In 2013, Washington Monthly called Martin O’Malley “arguably the best manager working in government today,” and said “every pundit in America has predicted he’s going to run” in 2016. The next year, U.S. News & World Report predicted a run “would inevitably elevate [him] as a national player and perhaps position [him] for a slot in a Clinton cabinet.” And when O’Malley formally announced his campaign in May, The New York Times noted that his “good looks” and resume would be “irresistible” to his party in any other campaign cycle.
But not this time, and not with the Democratic National Committee making it difficult for O’Malley and Sanders to raise their profiles through debates. While Sanders has seized on the populist anger within the party, O’Malley has yet to lay claim to any significant slice of the electorate. He was supposed to take on Clinton squarely from the left, but Sanders has taken his spot.
Nor is O’Malley’s identity as a policy wonk—a role more often attributed to bookish senators—enough to put him ahead of his opponents. An analysis earlier this year from Bloomberg Politics describes his strategic problem:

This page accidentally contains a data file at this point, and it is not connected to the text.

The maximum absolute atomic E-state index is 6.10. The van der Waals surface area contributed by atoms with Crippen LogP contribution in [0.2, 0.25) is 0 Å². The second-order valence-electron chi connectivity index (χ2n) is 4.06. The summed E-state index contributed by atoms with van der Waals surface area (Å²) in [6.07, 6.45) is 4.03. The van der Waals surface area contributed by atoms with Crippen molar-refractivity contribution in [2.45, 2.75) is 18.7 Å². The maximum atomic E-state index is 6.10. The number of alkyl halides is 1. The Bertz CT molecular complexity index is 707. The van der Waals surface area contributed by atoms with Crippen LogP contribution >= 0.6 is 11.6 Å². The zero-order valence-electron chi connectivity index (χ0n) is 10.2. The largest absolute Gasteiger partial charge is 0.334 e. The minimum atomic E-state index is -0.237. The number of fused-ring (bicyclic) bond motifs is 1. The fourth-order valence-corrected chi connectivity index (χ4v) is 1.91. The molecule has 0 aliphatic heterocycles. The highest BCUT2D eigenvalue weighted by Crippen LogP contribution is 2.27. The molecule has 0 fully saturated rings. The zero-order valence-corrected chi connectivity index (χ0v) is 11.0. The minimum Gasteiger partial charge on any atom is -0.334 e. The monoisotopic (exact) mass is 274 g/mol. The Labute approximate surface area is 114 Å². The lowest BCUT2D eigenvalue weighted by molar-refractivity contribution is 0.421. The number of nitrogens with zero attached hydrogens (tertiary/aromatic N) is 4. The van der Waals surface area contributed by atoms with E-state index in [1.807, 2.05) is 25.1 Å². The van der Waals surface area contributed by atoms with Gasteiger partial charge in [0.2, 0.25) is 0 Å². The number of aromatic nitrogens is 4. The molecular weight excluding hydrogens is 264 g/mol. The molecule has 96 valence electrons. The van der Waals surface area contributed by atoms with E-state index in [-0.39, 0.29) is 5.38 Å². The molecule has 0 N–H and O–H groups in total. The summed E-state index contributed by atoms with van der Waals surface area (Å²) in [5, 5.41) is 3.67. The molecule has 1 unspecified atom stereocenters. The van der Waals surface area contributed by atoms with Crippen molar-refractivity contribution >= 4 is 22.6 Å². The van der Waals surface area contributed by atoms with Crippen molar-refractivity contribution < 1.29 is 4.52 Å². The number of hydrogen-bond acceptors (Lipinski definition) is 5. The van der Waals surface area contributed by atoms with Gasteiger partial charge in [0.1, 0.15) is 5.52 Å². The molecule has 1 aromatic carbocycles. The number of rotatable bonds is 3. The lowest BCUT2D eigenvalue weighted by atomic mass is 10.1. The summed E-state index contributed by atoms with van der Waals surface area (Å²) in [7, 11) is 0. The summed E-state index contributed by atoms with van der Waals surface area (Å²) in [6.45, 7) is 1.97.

Some 20 major candidates are running for president in 2016, but just one of them has put his name to a series of detailed policy proposals that activists in his base call "fantastic" and "great" and "moving the debate forward."
The problem? That candidate is stuck at 1 or 2 percent in the polls. … The approach suits the former governor and ex-Baltimore mayor, a policy nerd at heart who speaks fondly about his love of "data-driven governing." He boasts about the initiatives he took to reduce storm-water runoff and improve sewer treatment plants. Excited yet?
Well, that reveals the limitations for O'Malley. He has yet to communicate his ideas in a way that strikes a chord with voters who don't follow the minutiae of public policy, progressives say.
In some ways, O’Malley’s problems are similar to those of the longtime public servants on the GOP side. He’s put the time in to gain voters’ trust as a city councilman, mayor, and governor; but that’s not enough to combat the more magnetic candidates running alongside him.
When the “maverick” Kentucky senator launched his presidential campaign in April, he did so with big-tent ambitions, angling himself as a welcoming figure to Americans disillusioned with Washington. Paul framed himself as the opposite of a “Washington machine” insider, and the candidate who wouldn’t go easily to war. Campaign watchers didn’t really have any doubt that Paul—with his conservative pedigree, fondness for quasi-filibusters, and appeal to young people—would have trouble attracting attention. The American Prospect reported in late 2014 that “[f]ew in American politics know how to seize a political moment like Paul does.” Earlier that year, CNN wrote that Paul “quickly distinguished himself as unwilling to take the traditional freshman role of keeping quiet” when he was elected to the Senate, and cited his anti-NSA activism and outreach to minorities as assets for his political future.